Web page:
Dyestuff giant DyStar is collaborating with the Swiss start-up RedElec Technologie on a process intended to improve the environmental profile of indigo, one of the dyestuff industry’s most iconic products.
Indigo is renowned as the dye used to color denim for blue jeans. It’s also an important business, with roughly 50,000 tons of the dye sold annually. DyStar and RedElec anticipate interest in the new technology from clothing companies that want to reduce emissions and promote their goods as kind to the environment.
These are modern concerns for a product that is 115 years old. In 1897, the German chemical maker BASF became the first company to produce synthetic indigo on an industrial scale, at its headquarters site in Ludwigshafen.
Today, the BASF dye business is part of DyStar, which was formed in 1995 to combine the dye units of several traditional suppliers. Although DyStar has been through some hard times, declaring bankruptcy in 2009 and later being acquired by an Indian dye maker, it still holds a 30% share of the indigo market outside China, according to Günther Widler, technology manager for denim at DyStar. And the firm still produces indigo in Ludwigshafen.
Indigo, like other so-called vat dyes, is insoluble. Prior to dyeing, the blue compound is reduced to a soluble yellow form called leucoindigo that readily affixes to cotton yarn. After being absorbed, it is oxidized back into indigo through exposure to air.
The reduction was traditionally accomplished with sodium hydrosulfite in a process that generates large quantities of by-product salts. In 1993, BASF introduced a catalytic hydrogenation technique to prereduce the indigo. But as Widler explains, plenty of sodium hydrosulfite is still required to keep indigo from oxidizing prematurely in the dyeing bath.
Through its partnership with DyStar, RedElec is promoting electrochemistry as a means of completely eliminating the reducing agent. David Crettenand formed the company in 2007 to commercialize an electrochemical reduction process he invented while earning his Ph.D. at the Swiss Federal Institute of Technology, Zurich (ETH).
Replacing sodium hydrosulfite is a longtime goal of the textile industry, and researchers at ETH had pursued alternative approaches—including organic reducing agents and biological treatments—for years before Crettenand took a stab at it. “This project lasted for perhaps 20 years, and they didn’t find an appropriate solution,” Crettenand says.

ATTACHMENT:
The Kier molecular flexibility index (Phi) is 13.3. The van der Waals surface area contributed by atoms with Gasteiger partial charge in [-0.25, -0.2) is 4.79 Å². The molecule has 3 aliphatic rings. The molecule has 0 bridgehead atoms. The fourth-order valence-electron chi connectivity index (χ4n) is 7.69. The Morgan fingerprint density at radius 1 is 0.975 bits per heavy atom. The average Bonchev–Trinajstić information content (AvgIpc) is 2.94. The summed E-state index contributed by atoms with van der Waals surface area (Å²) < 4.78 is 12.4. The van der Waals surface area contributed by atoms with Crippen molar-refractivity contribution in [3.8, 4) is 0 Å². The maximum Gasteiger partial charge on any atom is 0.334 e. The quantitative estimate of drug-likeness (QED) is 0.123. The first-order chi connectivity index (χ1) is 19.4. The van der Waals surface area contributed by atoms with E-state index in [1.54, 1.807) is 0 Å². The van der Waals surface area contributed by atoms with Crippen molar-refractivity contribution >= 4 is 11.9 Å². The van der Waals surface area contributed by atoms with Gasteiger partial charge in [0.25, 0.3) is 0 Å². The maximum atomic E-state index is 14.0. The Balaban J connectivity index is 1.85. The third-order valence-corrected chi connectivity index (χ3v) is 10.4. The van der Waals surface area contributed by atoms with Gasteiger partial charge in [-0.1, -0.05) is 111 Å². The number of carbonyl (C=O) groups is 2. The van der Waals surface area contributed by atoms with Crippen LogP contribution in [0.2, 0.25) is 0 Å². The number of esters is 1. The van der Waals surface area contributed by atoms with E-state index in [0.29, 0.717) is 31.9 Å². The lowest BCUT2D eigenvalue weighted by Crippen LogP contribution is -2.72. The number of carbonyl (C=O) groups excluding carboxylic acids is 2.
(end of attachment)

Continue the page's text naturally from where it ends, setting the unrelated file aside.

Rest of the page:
Researchers also tried electrochemical reduction, Widler adds, but the process required a mediator to transport electrons to the dyestuff. “So instead of a reducing agent it had to use a complex mediator system, and it was not possible to get reasonable returns on investment,” he says.
The appeal of Crettenand’s system is that it allows indigo to be reduced directly. He created a three-dimensional electrode made of carbon particles with quinonelike structures on their surfaces. Electrons from the power source alter these structures to be similar to the reducing agent hydroquinone. RedElec claims the electrode remains stable over months of operation and is cheaper than electrodes that contain precious metals.
RedElec’s partnership with DyStar is being watched with interest by industry veterans such as Georg Schnitzer, a textile engineer who worked for BASF and DyStar until 2010. Schnitzer was instrumental in deploying the prereduced indigo technology in Ludwigshafen. He’s now with Bluconnection, a Singapore-based denim industry supplier that opened a similar facility in the city-state two years ago.
Even after lowering salt output by adopting prereduced indigo, some denim manufacturers are still under pressure to remove salt from their wastewater, Schnitzer points out. Such companies are open to exploring methods that will get them there, but they are also wary of being the first to adopt new technology with uncertain costs. “History shows that technologies featuring environmental benefits sell only in combination with cost reduction,” he says.